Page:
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Fair Use Analysis

Fair use is an exception to copyright law that allows someone to use a work without getting permission from the copyright holder. Fair use can be used for criticism, comment, news reporting, teaching, scholarship, and research.

Four Factors

A court will look at and weigh four factors when determining if a particular use of a work qualifies as fair use. Those four factors are:

  • The purpose and character of the use, including whether such use is of a commercial nature or is for nonprofit educational purposes
  • The nature of the copyrighted work
  • The amount and substantiality of the portion used in relation to the copyrighted work as a whole
  • The effect of the use upon the potential market for or value of the copyrighted work

Each use is unique and considered on the merits of that use. While patterns have emerged over the years, there is no sure way to know what a court will decide about a particular use. However, there are some guiding principles we can rely on.

Purpose and character:

There are several favored uses based on the statute:

  • Criticism
  • Comment
  • News Reporting
  • Teaching
  • Scholarship
  • Research

A key question to ask is if the use is productive (used in an activity) or transformative (used in the creation of a new work). An example of a productive use could be teaching. An example of a transformative use could be a parody. Transformative uses are highly favored for fair use.

As faculty at a university, much of your use is likely to fall under teaching, but it’s important to understand this is just one factor in the balance, it is not a full exception. There are limits to teaching uses.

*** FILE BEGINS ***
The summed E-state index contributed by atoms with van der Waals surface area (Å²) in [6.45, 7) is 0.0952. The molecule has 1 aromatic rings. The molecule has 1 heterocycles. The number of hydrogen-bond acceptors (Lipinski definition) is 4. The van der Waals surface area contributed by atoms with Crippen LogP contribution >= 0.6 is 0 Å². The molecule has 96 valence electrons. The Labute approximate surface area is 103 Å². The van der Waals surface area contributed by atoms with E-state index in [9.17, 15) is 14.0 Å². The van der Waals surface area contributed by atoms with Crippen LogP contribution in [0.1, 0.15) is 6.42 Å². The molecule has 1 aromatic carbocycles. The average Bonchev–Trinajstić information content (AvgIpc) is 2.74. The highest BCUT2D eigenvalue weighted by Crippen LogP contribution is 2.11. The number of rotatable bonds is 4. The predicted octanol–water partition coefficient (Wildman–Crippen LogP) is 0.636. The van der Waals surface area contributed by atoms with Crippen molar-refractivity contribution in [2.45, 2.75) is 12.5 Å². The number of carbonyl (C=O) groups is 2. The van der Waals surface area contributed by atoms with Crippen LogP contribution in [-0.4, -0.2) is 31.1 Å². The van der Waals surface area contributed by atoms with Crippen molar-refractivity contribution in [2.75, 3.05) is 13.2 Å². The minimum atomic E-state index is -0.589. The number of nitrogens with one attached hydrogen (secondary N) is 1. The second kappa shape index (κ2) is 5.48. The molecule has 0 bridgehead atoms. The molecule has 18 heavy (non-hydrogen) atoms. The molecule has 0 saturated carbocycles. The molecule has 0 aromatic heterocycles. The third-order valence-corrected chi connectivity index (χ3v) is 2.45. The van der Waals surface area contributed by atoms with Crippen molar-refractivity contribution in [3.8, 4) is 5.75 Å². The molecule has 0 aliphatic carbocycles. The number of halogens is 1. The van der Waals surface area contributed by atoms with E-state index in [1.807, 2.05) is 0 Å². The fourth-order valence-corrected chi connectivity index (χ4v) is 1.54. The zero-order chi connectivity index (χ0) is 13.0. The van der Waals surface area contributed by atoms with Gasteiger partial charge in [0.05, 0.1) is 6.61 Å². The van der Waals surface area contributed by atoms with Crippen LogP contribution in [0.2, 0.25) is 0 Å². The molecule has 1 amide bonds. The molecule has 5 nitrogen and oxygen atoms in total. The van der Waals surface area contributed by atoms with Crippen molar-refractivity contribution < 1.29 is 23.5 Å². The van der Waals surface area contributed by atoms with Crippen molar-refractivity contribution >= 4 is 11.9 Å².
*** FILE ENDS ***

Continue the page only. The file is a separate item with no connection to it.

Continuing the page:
Nature of the Copyrighted Work

In general, the more creative the work, the more likely it is to be protected. Fair use is more likely to be found when it relates to a factual work. Unpublished works are strongly protected against fair use.

Amount and Substantiality of the Portion Used

Quantity used, alone, is not determinative. Sometimes using even a small portion of the work will be restricted while using a large portion may be allowed. You should consider the following:

  • Did you use only the necessary portion, or did you go beyond that?
  • Were there other options to using the portion taken?
  • Repeated use is less likely to be found as fair use.
  • How important is the used portion to the work? Courts have found that even when using a very small portion of the work, if it constitutes the “heart of the work” there is no fair use.
  • Special consideration should be taken when using photographs as, due to their nature, use tends to be of the entire work.

Effect on the potential market

Though the test is a balance of four factors, this factor can often loom particularly large in a court’s eye. Does the use hurt the market for the work? If so, then there is a strong chance to find against fair use. You should consider if the audience for your use is the same as the publishers intended market. Finally, market harm that comes as a result of criticism is not weighed under this framework.

On the fence?

If, after weighing the factors, you are still undecided, the best course of action is to seek permission from the rights holder. You should never assume that because your use is educational, that it will be okay.

Fair use resources

Columbia University Fair Use Checklist